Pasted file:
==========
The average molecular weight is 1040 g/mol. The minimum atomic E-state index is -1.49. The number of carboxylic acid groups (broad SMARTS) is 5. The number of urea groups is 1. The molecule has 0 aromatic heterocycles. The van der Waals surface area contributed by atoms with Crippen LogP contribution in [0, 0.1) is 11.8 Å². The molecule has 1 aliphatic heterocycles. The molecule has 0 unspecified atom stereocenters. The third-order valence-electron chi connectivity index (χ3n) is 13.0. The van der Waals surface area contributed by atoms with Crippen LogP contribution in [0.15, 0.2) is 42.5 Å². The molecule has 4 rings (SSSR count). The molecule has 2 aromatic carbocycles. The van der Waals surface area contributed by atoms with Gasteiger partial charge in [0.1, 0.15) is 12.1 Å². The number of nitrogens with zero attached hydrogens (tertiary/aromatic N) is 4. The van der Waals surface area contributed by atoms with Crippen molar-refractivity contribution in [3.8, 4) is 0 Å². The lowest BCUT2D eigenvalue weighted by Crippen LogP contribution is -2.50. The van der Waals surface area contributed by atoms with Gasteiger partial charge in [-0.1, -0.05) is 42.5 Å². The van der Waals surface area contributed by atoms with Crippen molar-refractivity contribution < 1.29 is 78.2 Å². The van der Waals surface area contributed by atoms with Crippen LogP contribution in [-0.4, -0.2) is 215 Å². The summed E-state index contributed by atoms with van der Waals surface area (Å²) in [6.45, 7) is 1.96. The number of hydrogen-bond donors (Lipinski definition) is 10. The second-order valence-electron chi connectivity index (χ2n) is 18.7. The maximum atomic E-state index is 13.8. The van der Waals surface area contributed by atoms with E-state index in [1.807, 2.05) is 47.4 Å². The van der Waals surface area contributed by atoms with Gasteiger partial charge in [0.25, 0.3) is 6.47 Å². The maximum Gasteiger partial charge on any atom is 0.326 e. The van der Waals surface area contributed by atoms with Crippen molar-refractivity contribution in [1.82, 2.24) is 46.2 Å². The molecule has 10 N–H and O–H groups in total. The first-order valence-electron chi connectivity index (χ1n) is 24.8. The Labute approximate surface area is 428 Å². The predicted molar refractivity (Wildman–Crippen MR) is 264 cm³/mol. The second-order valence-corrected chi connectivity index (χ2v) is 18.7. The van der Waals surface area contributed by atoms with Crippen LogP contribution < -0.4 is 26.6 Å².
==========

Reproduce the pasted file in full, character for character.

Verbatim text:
The average molecular weight is 1040 g/mol. The minimum atomic E-state index is -1.49. The number of carboxylic acid groups (broad SMARTS) is 5. The number of urea groups is 1. The molecule has 0 aromatic heterocycles. The van der Waals surface area contributed by atoms with Crippen LogP contribution in [0, 0.1) is 11.8 Å². The molecule has 1 aliphatic heterocycles. The molecule has 0 unspecified atom stereocenters. The third-order valence-electron chi connectivity index (χ3n) is 13.0. The van der Waals surface area contributed by atoms with Crippen LogP contribution in [0.15, 0.2) is 42.5 Å². The molecule has 4 rings (SSSR count). The molecule has 2 aromatic carbocycles. The van der Waals surface area contributed by atoms with Gasteiger partial charge in [0.1, 0.15) is 12.1 Å². The number of nitrogens with zero attached hydrogens (tertiary/aromatic N) is 4. The van der Waals surface area contributed by atoms with Crippen molar-refractivity contribution in [3.8, 4) is 0 Å². The lowest BCUT2D eigenvalue weighted by Crippen LogP contribution is -2.50. The van der Waals surface area contributed by atoms with Gasteiger partial charge in [-0.1, -0.05) is 42.5 Å². The van der Waals surface area contributed by atoms with Crippen molar-refractivity contribution < 1.29 is 78.2 Å². The van der Waals surface area contributed by atoms with Crippen LogP contribution in [-0.4, -0.2) is 215 Å². The summed E-state index contributed by atoms with van der Waals surface area (Å²) in [6.45, 7) is 1.96. The number of hydrogen-bond donors (Lipinski definition) is 10. The second-order valence-electron chi connectivity index (χ2n) is 18.7. The maximum atomic E-state index is 13.8. The van der Waals surface area contributed by atoms with E-state index in [1.807, 2.05) is 47.4 Å². The van der Waals surface area contributed by atoms with Gasteiger partial charge in [0.25, 0.3) is 6.47 Å². The maximum Gasteiger partial charge on any atom is 0.326 e. The van der Waals surface area contributed by atoms with Crippen molar-refractivity contribution in [1.82, 2.24) is 46.2 Å². The molecule has 10 N–H and O–H groups in total. The first-order valence-electron chi connectivity index (χ1n) is 24.8. The Labute approximate surface area is 428 Å². The predicted molar refractivity (Wildman–Crippen MR) is 264 cm³/mol. The second-order valence-corrected chi connectivity index (χ2v) is 18.7. The van der Waals surface area contributed by atoms with Crippen LogP contribution < -0.4 is 26.6 Å².